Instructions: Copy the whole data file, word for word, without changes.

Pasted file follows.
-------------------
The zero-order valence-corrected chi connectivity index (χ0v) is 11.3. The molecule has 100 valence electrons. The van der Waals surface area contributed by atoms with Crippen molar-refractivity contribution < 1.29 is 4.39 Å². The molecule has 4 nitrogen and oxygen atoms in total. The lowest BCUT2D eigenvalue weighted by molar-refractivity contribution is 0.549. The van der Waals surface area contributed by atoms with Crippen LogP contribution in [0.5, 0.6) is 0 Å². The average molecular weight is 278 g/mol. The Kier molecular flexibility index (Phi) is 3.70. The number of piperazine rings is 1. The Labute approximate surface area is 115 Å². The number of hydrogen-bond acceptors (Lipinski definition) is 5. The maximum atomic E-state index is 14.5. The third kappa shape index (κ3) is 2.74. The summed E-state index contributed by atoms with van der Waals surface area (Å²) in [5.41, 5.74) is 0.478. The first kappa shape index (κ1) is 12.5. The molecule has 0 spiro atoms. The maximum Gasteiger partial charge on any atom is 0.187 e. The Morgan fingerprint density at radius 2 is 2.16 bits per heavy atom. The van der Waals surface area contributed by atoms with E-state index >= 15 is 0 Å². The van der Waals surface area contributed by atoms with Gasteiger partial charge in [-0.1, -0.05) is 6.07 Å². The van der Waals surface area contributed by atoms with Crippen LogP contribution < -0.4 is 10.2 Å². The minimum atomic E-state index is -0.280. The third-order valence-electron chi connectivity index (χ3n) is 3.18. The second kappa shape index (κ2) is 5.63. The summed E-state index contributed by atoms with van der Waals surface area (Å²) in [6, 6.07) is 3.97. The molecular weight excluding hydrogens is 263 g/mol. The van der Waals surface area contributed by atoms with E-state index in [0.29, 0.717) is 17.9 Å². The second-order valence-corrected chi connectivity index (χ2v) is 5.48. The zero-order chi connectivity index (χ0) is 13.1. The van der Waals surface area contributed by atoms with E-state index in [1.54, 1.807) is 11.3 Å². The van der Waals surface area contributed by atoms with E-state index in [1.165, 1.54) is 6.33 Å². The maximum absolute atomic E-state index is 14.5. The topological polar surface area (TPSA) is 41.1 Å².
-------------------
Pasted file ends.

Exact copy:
The zero-order valence-corrected chi connectivity index (χ0v) is 11.3. The molecule has 100 valence electrons. The van der Waals surface area contributed by atoms with Crippen molar-refractivity contribution < 1.29 is 4.39 Å². The molecule has 4 nitrogen and oxygen atoms in total. The lowest BCUT2D eigenvalue weighted by molar-refractivity contribution is 0.549. The van der Waals surface area contributed by atoms with Crippen LogP contribution in [0.5, 0.6) is 0 Å². The average molecular weight is 278 g/mol. The Kier molecular flexibility index (Phi) is 3.70. The number of piperazine rings is 1. The Labute approximate surface area is 115 Å². The number of hydrogen-bond acceptors (Lipinski definition) is 5. The maximum atomic E-state index is 14.5. The third kappa shape index (κ3) is 2.74. The summed E-state index contributed by atoms with van der Waals surface area (Å²) in [5.41, 5.74) is 0.478. The first kappa shape index (κ1) is 12.5. The molecule has 0 spiro atoms. The maximum Gasteiger partial charge on any atom is 0.187 e. The Morgan fingerprint density at radius 2 is 2.16 bits per heavy atom. The van der Waals surface area contributed by atoms with E-state index >= 15 is 0 Å². The van der Waals surface area contributed by atoms with Gasteiger partial charge in [-0.1, -0.05) is 6.07 Å². The van der Waals surface area contributed by atoms with Crippen LogP contribution < -0.4 is 10.2 Å². The minimum atomic E-state index is -0.280. The third-order valence-electron chi connectivity index (χ3n) is 3.18. The second kappa shape index (κ2) is 5.63. The summed E-state index contributed by atoms with van der Waals surface area (Å²) in [6, 6.07) is 3.97. The molecular weight excluding hydrogens is 263 g/mol. The van der Waals surface area contributed by atoms with E-state index in [0.29, 0.717) is 17.9 Å². The second-order valence-corrected chi connectivity index (χ2v) is 5.48. The zero-order chi connectivity index (χ0) is 13.1. The van der Waals surface area contributed by atoms with E-state index in [1.54, 1.807) is 11.3 Å². The van der Waals surface area contributed by atoms with E-state index in [1.165, 1.54) is 6.33 Å². The maximum absolute atomic E-state index is 14.5. The topological polar surface area (TPSA) is 41.1 Å².